So, the legislature relented just a bit by increasing the Commission’s staff of auditors by half a dozen or so. And voila!!! A year or two later, the old Commission was auditing more and improving the amount of taxes collected. It really worked! More hands doing the digging meant more tax dollars in the bucket.

Now, Idaho’s two U.S. Senators – Crapo and Risch – who were members of that old Idaho Legislature when the “more-auditors-means-more-income” lesson was learned, seem to have forgotten all that. They’ve become hardy supporters of “castra…” er, I mean “sequestration” with the I-R-S one of their favorite targets.

Remember, IRS Commissioner Koskinen is projecting a tax income loss – because of staff cuts – of about $8 billion. Imagine adding that “found money” to the nation’s education budget. Or, as our current Congress thinks, $8 billion more for Afghanistan bombs and missiles.

And the cherry on top for the IRS? Koskinen says, if it’s necessary keep his budget balanced, it may be necessary to close the agency for several days later this year. After tax season. Just lock the doors.

In the wise words of my favorite Russian comic: “What a contry!”

Yes, Spell Check. “Contry.”

We lost the war

Author: admin

The war of terror is over. The terrorists won.

Before reaching for your friendly keyboard to throw electronic “rocks” my way, consider the evidence. As a matter of fact, consider a lot of evidence. The latest: three guys massacred 16 people in France. Though they met their own violent end(s) hours later, there are now 10,000 French army troops walking the streets of that country with 10,000 automatic weapons at the ready. Three dead guys – 10,000 armed troops. Plus God knows how many local cops, security types and various private guns-for-hire.

One guy – just one – puts some explosive powder on his shoe in an aircraft and tries to light it afire. From that day forward, hundreds of millions of us have had to walk barefoot in airport lobbies. One guy – millions barefoot.

Another guy – just one – had what appeared to be an explosive in his shorts while being an airlines traveler. From that day forward, hundreds of millions of us have had to endure full body scans and/or body scans with hand wands. One guy – millions of us being body scanned.

I could fill a few dozen more paragraphs but you get the idea. When dealing with terrorists, they almost always win by definition because, from the moment of the violence, everyone else reacts. Or over-reacts. Someone breaks into your house – you buy a burglar alarm. Or a gun. Or both. You buy new and heavier locks. More of ‘em. Somebody bashes your parked car. You fix it and park it somewhere else. You react – doing things you otherwise wouldn’t have done. Your thinking changes.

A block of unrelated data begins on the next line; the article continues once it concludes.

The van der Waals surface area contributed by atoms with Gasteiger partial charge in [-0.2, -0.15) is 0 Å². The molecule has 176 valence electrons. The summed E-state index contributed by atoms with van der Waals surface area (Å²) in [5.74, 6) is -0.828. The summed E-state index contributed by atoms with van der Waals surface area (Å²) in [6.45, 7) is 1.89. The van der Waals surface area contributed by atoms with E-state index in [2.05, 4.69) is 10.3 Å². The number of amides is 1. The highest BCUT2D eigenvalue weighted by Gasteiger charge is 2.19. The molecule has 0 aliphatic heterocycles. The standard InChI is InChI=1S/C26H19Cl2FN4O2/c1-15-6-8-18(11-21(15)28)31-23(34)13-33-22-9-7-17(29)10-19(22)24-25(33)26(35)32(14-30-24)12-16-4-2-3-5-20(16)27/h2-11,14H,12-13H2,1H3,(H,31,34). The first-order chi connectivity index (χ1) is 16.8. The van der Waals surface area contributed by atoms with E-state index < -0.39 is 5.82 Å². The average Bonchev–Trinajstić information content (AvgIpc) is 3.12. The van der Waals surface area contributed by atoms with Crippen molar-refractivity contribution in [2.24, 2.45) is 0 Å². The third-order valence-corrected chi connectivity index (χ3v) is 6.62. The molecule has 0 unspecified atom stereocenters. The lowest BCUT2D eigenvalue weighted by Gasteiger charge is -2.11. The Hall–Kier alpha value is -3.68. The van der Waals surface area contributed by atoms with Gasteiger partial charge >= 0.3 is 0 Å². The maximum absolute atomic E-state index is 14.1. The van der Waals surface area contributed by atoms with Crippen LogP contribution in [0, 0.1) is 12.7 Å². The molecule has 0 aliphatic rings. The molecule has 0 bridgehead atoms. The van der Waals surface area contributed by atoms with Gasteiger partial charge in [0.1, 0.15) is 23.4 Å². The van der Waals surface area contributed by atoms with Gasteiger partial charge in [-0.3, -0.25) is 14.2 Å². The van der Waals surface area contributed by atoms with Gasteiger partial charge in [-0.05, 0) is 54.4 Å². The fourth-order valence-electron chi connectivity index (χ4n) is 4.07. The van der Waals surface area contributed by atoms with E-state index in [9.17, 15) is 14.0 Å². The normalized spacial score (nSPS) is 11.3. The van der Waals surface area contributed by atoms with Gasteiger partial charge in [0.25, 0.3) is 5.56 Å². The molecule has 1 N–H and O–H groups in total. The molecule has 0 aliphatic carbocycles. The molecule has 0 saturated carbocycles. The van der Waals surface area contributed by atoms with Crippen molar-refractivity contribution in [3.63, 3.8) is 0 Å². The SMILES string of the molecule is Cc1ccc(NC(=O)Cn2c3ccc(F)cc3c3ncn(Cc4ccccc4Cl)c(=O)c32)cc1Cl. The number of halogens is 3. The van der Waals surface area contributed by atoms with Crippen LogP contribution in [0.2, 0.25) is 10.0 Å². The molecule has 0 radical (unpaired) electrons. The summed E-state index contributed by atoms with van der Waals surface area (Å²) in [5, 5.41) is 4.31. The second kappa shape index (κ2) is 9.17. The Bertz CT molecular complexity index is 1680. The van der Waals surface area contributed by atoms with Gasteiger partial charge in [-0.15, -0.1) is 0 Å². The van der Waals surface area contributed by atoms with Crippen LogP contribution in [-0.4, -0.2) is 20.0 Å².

First the violence – the terror, if you will. Then the response.

Many moons ago, I landed in Washington D.C. – unemployed. Thanks to the late Sen. Len Jordan, I was hired as a uniformed Capitol police officer. Now days, Capitol officers are professionals – as well-trained as the D.C. cops. Patronage employees are now limited to copiers and staple machines.

I used to wander the halls of the Capitol and the House and Senate office buildings, first as a tourist and later as a reporter. You don’t do that today. Scanners, badges, armed police, body searches and more. All over the place. There are large cement planters everywhere on the Hill to block someone trying to ram a vehicle into a building. Acres of blacktop and more of just grass – cordoned off to keep open spaces on the Hill – open. Sharpshooters on the roofs of many federal buildings around the Capitol. Same with the White House and other locations.

Terrorists. Just a handful over the last 40-50 years. But billions spent in that same time reacting. Just in Washington D.C..

Checked your local court house or city hall carefully lately? Looked really close at those new cement planter boxes out front? The little security cameras in the trees or jutting out from the eaves? How about the new “No Parking” areas or the removal of parking spaces that used to be so handy? Noticed an armed officer or two in public buildings – or schools – in our little towns? How about all that new military hardware for local cops?

Terrorists. Winning. While we react.